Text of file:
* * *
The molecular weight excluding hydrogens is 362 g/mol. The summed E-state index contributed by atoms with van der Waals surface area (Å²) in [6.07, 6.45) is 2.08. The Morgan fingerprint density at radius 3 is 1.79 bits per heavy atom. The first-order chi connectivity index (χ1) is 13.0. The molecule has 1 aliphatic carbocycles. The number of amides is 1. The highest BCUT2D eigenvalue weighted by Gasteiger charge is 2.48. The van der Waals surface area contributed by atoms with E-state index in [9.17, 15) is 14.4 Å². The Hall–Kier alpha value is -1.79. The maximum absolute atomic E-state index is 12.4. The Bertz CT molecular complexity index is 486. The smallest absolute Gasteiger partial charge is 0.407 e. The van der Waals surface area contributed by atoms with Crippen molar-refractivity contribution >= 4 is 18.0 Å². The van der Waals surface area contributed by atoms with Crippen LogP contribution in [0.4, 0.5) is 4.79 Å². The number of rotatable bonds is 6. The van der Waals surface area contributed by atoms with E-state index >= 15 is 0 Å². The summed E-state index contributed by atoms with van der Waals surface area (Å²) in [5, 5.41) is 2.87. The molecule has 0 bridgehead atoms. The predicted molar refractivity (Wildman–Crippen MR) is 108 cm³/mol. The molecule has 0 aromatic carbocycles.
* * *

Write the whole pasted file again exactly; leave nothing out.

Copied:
The molecular weight excluding hydrogens is 362 g/mol. The summed E-state index contributed by atoms with van der Waals surface area (Å²) in [6.07, 6.45) is 2.08. The Morgan fingerprint density at radius 3 is 1.79 bits per heavy atom. The first-order chi connectivity index (χ1) is 13.0. The molecule has 1 aliphatic carbocycles. The number of amides is 1. The highest BCUT2D eigenvalue weighted by Gasteiger charge is 2.48. The van der Waals surface area contributed by atoms with E-state index in [9.17, 15) is 14.4 Å². The Hall–Kier alpha value is -1.79. The maximum absolute atomic E-state index is 12.4. The Bertz CT molecular complexity index is 486. The smallest absolute Gasteiger partial charge is 0.407 e. The van der Waals surface area contributed by atoms with Crippen molar-refractivity contribution >= 4 is 18.0 Å². The van der Waals surface area contributed by atoms with Crippen LogP contribution in [0.4, 0.5) is 4.79 Å². The number of rotatable bonds is 6. The van der Waals surface area contributed by atoms with E-state index >= 15 is 0 Å². The summed E-state index contributed by atoms with van der Waals surface area (Å²) in [5, 5.41) is 2.87. The molecule has 0 bridgehead atoms. The predicted molar refractivity (Wildman–Crippen MR) is 108 cm³/mol. The molecule has 0 aromatic carbocycles.